Background High surface temperatures across artificial sports surfaces are more widespread than previously understood. Currently a calculation of heat stress risk is completed with measurements from the nearest weather station. However, when measures are not conducted on-site, variations in thermal comfort measurements occur potentially increasing the risk of heat stress.
Aim The aim of this study is to evaluate the concordance of meteorological data of multiple artificial sports surfaces with meteorological data from the nearest Bureau of Meteorology (BOM) weather station and the City of Ballarat (COB) environmental monitoring system (EMS).
Methods Measures of thermal comfort i.e., wet bulb globe temperature (WBGT), were calculated from on-site, BOM and COB measurements. A repeated measures ANOVA was used to assess agreement between BOM, COB meteorological and on-site measurements.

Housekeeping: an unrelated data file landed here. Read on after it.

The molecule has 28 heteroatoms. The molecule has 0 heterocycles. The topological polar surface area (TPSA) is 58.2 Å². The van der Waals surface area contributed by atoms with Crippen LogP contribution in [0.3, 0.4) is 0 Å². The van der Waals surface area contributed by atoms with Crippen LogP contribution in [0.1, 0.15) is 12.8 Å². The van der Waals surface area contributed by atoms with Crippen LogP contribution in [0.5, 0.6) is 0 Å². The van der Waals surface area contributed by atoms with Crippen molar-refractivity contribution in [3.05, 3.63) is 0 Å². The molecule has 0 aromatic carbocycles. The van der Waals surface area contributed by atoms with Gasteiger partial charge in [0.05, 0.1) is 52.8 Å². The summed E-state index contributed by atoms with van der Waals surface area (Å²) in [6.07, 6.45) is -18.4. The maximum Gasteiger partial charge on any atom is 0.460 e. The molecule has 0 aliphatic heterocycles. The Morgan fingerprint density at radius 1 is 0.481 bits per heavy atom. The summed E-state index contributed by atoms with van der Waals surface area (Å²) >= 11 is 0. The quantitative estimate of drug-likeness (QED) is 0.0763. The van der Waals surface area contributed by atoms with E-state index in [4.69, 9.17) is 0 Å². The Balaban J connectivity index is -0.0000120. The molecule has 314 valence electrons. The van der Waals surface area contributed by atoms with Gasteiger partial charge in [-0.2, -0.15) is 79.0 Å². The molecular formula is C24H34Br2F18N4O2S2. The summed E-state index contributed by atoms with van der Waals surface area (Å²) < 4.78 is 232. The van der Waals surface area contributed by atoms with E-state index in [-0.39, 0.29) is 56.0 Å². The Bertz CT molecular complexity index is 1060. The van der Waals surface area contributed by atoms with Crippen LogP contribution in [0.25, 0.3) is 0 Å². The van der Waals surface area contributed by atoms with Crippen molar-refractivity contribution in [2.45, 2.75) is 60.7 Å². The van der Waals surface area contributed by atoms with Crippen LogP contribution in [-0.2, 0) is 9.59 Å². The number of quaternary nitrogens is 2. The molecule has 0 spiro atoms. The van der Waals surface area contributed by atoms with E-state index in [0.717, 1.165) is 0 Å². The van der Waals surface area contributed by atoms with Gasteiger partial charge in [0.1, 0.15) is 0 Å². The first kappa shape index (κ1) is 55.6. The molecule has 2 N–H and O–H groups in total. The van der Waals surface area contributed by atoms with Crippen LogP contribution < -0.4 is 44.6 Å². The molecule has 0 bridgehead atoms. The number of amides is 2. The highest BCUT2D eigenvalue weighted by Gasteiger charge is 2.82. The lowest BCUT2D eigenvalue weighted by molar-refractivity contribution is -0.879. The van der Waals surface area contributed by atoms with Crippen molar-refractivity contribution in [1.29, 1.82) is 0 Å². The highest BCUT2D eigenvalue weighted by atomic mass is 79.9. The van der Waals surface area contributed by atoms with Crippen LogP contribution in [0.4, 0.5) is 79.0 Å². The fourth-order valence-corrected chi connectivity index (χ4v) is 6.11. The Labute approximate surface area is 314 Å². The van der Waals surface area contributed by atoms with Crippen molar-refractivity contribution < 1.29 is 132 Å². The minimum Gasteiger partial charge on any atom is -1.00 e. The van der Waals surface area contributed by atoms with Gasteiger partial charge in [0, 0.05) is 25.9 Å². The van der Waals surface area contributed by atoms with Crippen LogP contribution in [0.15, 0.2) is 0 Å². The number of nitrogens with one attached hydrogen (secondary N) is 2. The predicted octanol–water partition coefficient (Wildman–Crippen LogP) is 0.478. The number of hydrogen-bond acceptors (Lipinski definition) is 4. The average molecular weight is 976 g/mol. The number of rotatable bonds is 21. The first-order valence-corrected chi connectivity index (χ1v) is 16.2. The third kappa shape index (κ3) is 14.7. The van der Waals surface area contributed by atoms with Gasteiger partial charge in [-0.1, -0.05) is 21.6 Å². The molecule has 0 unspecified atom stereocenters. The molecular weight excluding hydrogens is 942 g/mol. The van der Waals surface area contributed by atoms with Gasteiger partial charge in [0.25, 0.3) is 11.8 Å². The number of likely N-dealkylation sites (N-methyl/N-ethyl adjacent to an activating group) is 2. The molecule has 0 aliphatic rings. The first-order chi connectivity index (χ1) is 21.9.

Results On all five surfaces measured, the BOM air temperatures were the lowest, followed by the on-site air temperatures and then the COB air temperatures. The highest WBGT measurements of 24.38 (± 2.39) °C were recorded by the COB sensor while the lowest WBGT measurements 20.76 (± 1.99) °C were recorded by the BOM.
Conclusion Based on the 1245 measurements across the five sites and paired comparisons with measurements at the BOM weather station and COB environmental monitoring system, on-site measurements provided the most accurate assessment of thermal comfort. Differences were observed between the individual meteorological measurements, the WBGT measurements and the heat stress categorisation. Overall, a significant discordance exists for both individual meteorological variables and WBGT modelled from multiple sources of available data.
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